Celebrations begin at 6 p.m. in the heart of San Antonio: Main Plaza. Here, an interfaith celebration will begin with the Sounds of Faith in San Antonio, a musical and dance performance by several local faith-based organizations. A commemorative flame will be lighted in honor of San Antonio’s native population.

History and Education

On Wednesday, San Antonio area schools and libraries come together seeking to foster education and learning. All San Antonio Public Library branches will showcase readings, plays, and educational events in collaboration with local schools. Science, technology, engineering, and mathematics (STEM) activities will be available to participants.

The VIA Mobile History Lab, a traditional school bus retrofitted as a mobile classroom, will bring elements of the Witte Museum’s Confluence and Culture exhibit to schools and public libraries throughout the city. Participants can enjoy video elements adapted from the exhibit and augmented-reality displays. The Mobile History Lab will be on the road at various locations in the city during the summer and fall.

Founders’ Day

Founders’ Day, on Thursday, May 3, focuses on honoring the founding mothers and fathers of San Antonio. Ruth Simmons, president of Prairie View A&M University and the first black woman to serve as the president of an Ivy League university, will give a keynote speech at the Eastside Tricentennial Celebration.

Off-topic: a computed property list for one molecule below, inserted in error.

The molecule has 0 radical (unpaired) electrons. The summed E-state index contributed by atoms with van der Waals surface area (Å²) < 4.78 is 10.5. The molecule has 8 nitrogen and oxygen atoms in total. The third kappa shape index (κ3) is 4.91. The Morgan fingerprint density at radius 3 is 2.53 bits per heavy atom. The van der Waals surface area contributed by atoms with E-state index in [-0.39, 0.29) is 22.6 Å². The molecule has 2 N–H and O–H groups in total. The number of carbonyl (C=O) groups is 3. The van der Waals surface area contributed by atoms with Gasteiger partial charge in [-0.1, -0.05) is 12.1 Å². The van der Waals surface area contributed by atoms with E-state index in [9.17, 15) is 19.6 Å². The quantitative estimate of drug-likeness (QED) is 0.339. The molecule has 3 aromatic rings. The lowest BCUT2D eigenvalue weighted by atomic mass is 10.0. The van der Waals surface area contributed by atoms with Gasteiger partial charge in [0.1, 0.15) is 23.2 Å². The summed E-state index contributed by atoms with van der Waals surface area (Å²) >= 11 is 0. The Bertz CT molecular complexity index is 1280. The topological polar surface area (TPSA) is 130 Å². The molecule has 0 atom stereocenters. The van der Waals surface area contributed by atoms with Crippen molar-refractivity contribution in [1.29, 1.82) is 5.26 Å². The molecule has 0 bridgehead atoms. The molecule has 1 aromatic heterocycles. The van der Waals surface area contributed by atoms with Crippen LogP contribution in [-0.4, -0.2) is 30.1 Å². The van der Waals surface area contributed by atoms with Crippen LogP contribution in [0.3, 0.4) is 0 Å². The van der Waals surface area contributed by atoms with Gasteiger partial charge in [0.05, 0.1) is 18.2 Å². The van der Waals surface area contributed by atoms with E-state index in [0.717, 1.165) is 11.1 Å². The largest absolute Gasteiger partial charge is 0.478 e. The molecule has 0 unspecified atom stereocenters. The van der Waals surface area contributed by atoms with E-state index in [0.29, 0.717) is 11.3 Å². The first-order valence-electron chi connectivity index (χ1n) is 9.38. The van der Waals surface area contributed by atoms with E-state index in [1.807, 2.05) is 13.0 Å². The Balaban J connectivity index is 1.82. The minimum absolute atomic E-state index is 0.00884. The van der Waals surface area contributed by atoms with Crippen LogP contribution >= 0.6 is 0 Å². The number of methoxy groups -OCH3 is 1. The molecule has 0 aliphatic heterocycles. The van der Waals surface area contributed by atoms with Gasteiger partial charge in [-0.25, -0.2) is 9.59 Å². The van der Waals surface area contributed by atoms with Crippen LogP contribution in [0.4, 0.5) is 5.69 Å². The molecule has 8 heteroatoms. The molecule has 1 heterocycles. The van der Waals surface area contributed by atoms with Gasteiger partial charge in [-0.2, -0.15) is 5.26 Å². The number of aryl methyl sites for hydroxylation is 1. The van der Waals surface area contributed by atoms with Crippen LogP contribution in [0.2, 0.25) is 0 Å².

Meanwhile, the UTSA campus will debut Historic Futures: A Taste of Folklife Festival, a day-long event that will showcase the city’s cultural traditions through ethnic foods, music, and dance at the UTSA Main Campus.

“San Antonio is an international city, and we are the gateway to America,” said Dean Hendrix, co-chair of UTSA’s Tricentennial Task Force. “The Taste of Folklife is highlighting our commonalities and our differences as South Texans, but we are all still South Texans.”

The event will be a preview, Hendrix said, of the 47th Annual Texas Folklife Festival set for June 8-10.